New test for an old idea: actually making things


If there’s hope for 51-year-old Brett Miller, then you could say there’s hope for the American dream.

When Miller was a boy, upstate New York and the Hudson River Valley embodied the industrial might of the nation and the broad-based prosperity that made middle-class families such as Miller’s the envy of the world.

For 40 years, his father earned a good living from the sprawling General Electric Co. complex in Schenectady that built steam turbines for the nation’s electric power companies and nuclear engines for its submarines. When he retired, he had a comfortable pension.


No such dependable future awaited the younger Miller. A wave of corporate downsizing in 2009 abruptly ended his career in marketing, and he’s been unemployed ever since.

“I’m starting over,” Miller said.

What gives Miller hope -- and what could point the way for economic revitalization elsewhere in the United States -- is an effort here to test an idea that many gave up on years ago: making things.

For several decades, prominent economists and business leaders argued that so long as Americans came up with the ideas for great new products, it didn’t matter where the products were manufactured.

Today there is a growing sense that the nation’s lack of production capability is an Achilles’ heel. In this view, the country must regenerate its manufacturing base -- not necessarily producing the same things it made in bygone years, but churning out high-value goods that can compete on price and quality in today’s global marketplace.

Already, manufacturing has played an unexpectedly strong role in a recovery from the recession. Signs of renewal can be seen in many parts of the country.

In Detroit and Cleveland, the long-moribund auto industry is showing surprising strength. In Boston and Chicago, metal fabrication shops are busy again. And in the Bay Area and Austin, Texas, high-tech manufacturing is on the upswing.


The effort in the Hudson Valley represents something new: an unusual partnership between government and private enterprise. And because it is no mere government bailout of a flagging industry and focuses on high-tech, future-oriented products, this initiative has potentially greater staying power.

If it succeeds, what’s happening in upstate New York could help the whole country meet one of its most difficult challenges: re-creating the kinds of secure, long-term middle-class jobs that have long been the foundation of American prosperity.

Unless such a revitalization takes place, most economists agree, millions of people will face a more volatile and less prosperous future. And as consumers’ ability to spend erodes, so will the prospects for corporate America.

It also will be extremely difficult for the country to deal with government deficits and the soaring cost of such fundamental programs as Social Security and Medicare.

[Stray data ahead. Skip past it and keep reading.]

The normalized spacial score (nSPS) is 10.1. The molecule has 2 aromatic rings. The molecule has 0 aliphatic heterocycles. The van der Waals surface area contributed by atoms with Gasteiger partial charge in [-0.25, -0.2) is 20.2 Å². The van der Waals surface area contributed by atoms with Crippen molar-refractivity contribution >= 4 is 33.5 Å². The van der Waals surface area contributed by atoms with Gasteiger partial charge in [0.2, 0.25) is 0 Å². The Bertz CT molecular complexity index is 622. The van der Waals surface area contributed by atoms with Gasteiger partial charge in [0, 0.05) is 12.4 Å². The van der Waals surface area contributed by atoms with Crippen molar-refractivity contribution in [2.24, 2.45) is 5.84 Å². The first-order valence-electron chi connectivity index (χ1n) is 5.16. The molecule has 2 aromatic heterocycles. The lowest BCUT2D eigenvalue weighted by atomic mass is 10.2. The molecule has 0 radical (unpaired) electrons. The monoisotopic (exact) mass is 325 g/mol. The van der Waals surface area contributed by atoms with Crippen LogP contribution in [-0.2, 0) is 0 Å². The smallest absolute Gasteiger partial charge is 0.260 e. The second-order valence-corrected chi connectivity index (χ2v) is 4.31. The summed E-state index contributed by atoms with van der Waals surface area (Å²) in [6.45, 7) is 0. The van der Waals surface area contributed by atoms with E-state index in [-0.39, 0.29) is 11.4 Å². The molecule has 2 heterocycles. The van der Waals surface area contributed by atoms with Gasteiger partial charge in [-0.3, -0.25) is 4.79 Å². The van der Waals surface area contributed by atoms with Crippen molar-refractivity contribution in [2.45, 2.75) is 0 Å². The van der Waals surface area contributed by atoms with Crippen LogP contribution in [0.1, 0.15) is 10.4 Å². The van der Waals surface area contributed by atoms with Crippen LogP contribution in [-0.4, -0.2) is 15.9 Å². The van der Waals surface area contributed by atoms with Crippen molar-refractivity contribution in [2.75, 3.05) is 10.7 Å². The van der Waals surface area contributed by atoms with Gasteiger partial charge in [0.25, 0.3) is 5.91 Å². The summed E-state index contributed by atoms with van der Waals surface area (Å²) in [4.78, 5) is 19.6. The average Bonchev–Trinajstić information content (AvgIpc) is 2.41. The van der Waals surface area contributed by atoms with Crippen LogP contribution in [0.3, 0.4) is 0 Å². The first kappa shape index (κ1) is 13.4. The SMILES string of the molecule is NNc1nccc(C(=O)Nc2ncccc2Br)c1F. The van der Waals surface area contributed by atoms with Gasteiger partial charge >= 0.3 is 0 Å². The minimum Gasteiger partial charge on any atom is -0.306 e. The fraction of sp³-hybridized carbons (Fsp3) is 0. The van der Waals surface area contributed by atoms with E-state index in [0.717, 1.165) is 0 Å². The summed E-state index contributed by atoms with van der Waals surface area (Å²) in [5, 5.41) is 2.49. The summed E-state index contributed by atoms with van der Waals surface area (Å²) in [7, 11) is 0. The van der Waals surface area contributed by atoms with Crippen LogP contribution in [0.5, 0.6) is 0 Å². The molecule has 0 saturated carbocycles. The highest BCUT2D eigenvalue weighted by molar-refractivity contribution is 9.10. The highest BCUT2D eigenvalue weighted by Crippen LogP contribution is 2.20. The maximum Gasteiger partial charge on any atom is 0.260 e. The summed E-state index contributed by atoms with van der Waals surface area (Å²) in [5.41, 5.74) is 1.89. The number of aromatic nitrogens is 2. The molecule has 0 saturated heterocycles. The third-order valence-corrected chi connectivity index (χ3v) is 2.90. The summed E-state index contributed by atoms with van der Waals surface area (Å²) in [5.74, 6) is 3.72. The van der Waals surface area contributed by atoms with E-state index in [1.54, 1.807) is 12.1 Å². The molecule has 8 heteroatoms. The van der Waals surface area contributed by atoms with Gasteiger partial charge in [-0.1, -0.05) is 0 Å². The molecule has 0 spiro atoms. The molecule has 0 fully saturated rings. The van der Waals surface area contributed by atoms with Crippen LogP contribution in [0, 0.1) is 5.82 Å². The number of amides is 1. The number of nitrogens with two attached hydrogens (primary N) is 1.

The origins of the problem are well-known: The decline of once-mighty industries, the offshoring of production and jobs, stagnating incomes and other long-term trends -- many of them aggravated by the Great Recession -- have hollowed out the middle class and left many Americans vulnerable today and anxious about tomorrow.

It used to be that almost anyone willing to work hard could get ahead. Now, that doesn’t seem so certain.

“The social contract was ripped in pieces, rendered ineffective by unforeseen forces such as globalization,” said former Michigan Gov. Jennifer Granholm, who teaches at UC Berkeley’s law and public policy schools.

“It needs to be rewritten for the 21st century.”

The catalyst for change in Albany is an unlikely physics-professor-turned-empire-builder named Alain Kaloyeros, who heads the College of Nanoscale Science and Engineering at the University at Albany.

Kaloyeros, 55, is not your ordinary public servant. He drives a black Ferrari F430 Spider, quotes “Forest Gump” and wears bleached jeans with holes in them. Yet the state pays him a salary four times the size of the governor’s because Kaloyeros has done more than build his obscure college into a powerhouse for research with applications for electronics, medicine and other industries.

He has also made the school, part of the State University of New York, a magnet for forward-looking industries in across the region.

About 250 companies, including such major high-tech firms as IBM Corp., Samsung Electronics Co. and Applied Materials Inc., have provided $6 billion to the school for equipment, labs, clean rooms and other resources.

Kaloyeros has persuaded New York state to kick in nearly $1 billion more.

At the same time, the promise of what the research center can contribute to developing fresh products and technologies is attracting new manufacturing plants. Next year, Silicon Valley chip maker Advanced Micro Devices Inc. will open a $4.6-billion semiconductor factory in Luther Forest, about 20 miles north of Albany.

The two-story facility, with a clean room the size of six football fields, is the first major chip plant built in the country in a decade.

The U.S. share of global chip-production capacity, practically 100% in the 1970s, has been sliding for years -- down to just 14% in 2009. The domestic industry’s workforce has shrunk 45% in the last decade.

The Albany plant is expected to employ about 1,400 workers, many of them $40,000-a-year technicians and equipment operators.

AMD represents the biggest payoff yet for an effort Kaloyeros started some 15 years ago.

Early on in his career in Albany, Kaloyeros zeroed in on the burgeoning field of nanotechnology, the science of manipulating materials at a microscopic level. Nanotechnology is at the heart of computer chips and scores of other high-tech applications.